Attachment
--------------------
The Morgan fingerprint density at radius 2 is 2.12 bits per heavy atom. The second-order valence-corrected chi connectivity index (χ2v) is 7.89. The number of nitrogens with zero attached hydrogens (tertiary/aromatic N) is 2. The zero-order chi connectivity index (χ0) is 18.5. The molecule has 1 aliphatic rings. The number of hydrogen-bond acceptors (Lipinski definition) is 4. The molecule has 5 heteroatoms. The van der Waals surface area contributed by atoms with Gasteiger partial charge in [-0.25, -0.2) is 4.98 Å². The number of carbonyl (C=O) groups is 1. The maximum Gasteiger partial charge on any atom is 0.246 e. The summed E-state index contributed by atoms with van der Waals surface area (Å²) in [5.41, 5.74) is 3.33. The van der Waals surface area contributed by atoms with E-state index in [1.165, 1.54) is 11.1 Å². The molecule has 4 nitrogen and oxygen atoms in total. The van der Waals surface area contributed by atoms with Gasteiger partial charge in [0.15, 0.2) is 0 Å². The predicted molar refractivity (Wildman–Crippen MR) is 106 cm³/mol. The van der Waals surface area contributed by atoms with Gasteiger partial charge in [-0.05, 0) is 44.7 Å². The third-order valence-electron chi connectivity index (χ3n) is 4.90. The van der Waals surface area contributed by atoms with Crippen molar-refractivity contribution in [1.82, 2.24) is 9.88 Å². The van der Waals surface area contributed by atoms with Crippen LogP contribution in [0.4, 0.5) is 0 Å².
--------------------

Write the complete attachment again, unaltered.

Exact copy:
The Morgan fingerprint density at radius 2 is 2.12 bits per heavy atom. The second-order valence-corrected chi connectivity index (χ2v) is 7.89. The number of nitrogens with zero attached hydrogens (tertiary/aromatic N) is 2. The zero-order chi connectivity index (χ0) is 18.5. The molecule has 1 aliphatic rings. The number of hydrogen-bond acceptors (Lipinski definition) is 4. The molecule has 5 heteroatoms. The van der Waals surface area contributed by atoms with Gasteiger partial charge in [-0.25, -0.2) is 4.98 Å². The number of carbonyl (C=O) groups is 1. The maximum Gasteiger partial charge on any atom is 0.246 e. The summed E-state index contributed by atoms with van der Waals surface area (Å²) in [5.41, 5.74) is 3.33. The van der Waals surface area contributed by atoms with E-state index in [1.165, 1.54) is 11.1 Å². The molecule has 4 nitrogen and oxygen atoms in total. The van der Waals surface area contributed by atoms with Gasteiger partial charge in [0.15, 0.2) is 0 Å². The predicted molar refractivity (Wildman–Crippen MR) is 106 cm³/mol. The van der Waals surface area contributed by atoms with Gasteiger partial charge in [-0.05, 0) is 44.7 Å². The third-order valence-electron chi connectivity index (χ3n) is 4.90. The van der Waals surface area contributed by atoms with Crippen molar-refractivity contribution in [1.82, 2.24) is 9.88 Å². The van der Waals surface area contributed by atoms with Crippen LogP contribution in [0.4, 0.5) is 0 Å².